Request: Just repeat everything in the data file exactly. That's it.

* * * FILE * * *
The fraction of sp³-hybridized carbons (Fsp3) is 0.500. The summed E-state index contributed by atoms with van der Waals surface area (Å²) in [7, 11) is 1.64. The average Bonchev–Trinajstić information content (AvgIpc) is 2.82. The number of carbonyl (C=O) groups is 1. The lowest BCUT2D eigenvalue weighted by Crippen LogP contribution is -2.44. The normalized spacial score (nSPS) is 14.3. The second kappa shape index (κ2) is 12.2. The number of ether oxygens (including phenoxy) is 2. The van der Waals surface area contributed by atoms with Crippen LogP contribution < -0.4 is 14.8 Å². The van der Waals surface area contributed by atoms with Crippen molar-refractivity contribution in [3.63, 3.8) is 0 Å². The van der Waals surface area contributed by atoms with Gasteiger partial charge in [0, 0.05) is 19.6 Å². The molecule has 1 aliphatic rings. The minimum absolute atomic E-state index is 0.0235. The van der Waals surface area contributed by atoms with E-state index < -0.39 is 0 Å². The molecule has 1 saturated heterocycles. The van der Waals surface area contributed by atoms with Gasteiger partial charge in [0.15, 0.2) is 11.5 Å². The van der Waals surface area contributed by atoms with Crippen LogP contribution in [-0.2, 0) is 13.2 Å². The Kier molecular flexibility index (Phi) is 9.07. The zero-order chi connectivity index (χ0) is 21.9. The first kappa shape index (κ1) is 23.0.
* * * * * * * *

The fraction of sp³-hybridized carbons (Fsp3) is 0.500. The summed E-state index contributed by atoms with van der Waals surface area (Å²) in [7, 11) is 1.64. The average Bonchev–Trinajstić information content (AvgIpc) is 2.82. The number of carbonyl (C=O) groups is 1. The lowest BCUT2D eigenvalue weighted by Crippen LogP contribution is -2.44. The normalized spacial score (nSPS) is 14.3. The second kappa shape index (κ2) is 12.2. The number of ether oxygens (including phenoxy) is 2. The van der Waals surface area contributed by atoms with Crippen LogP contribution < -0.4 is 14.8 Å². The van der Waals surface area contributed by atoms with Crippen molar-refractivity contribution in [3.63, 3.8) is 0 Å². The van der Waals surface area contributed by atoms with Gasteiger partial charge in [0, 0.05) is 19.6 Å². The molecule has 1 aliphatic rings. The minimum absolute atomic E-state index is 0.0235. The van der Waals surface area contributed by atoms with E-state index < -0.39 is 0 Å². The molecule has 1 saturated heterocycles. The van der Waals surface area contributed by atoms with Gasteiger partial charge in [0.15, 0.2) is 11.5 Å². The van der Waals surface area contributed by atoms with Crippen LogP contribution in [-0.2, 0) is 13.2 Å². The Kier molecular flexibility index (Phi) is 9.07. The zero-order chi connectivity index (χ0) is 21.9. The first kappa shape index (κ1) is 23.0.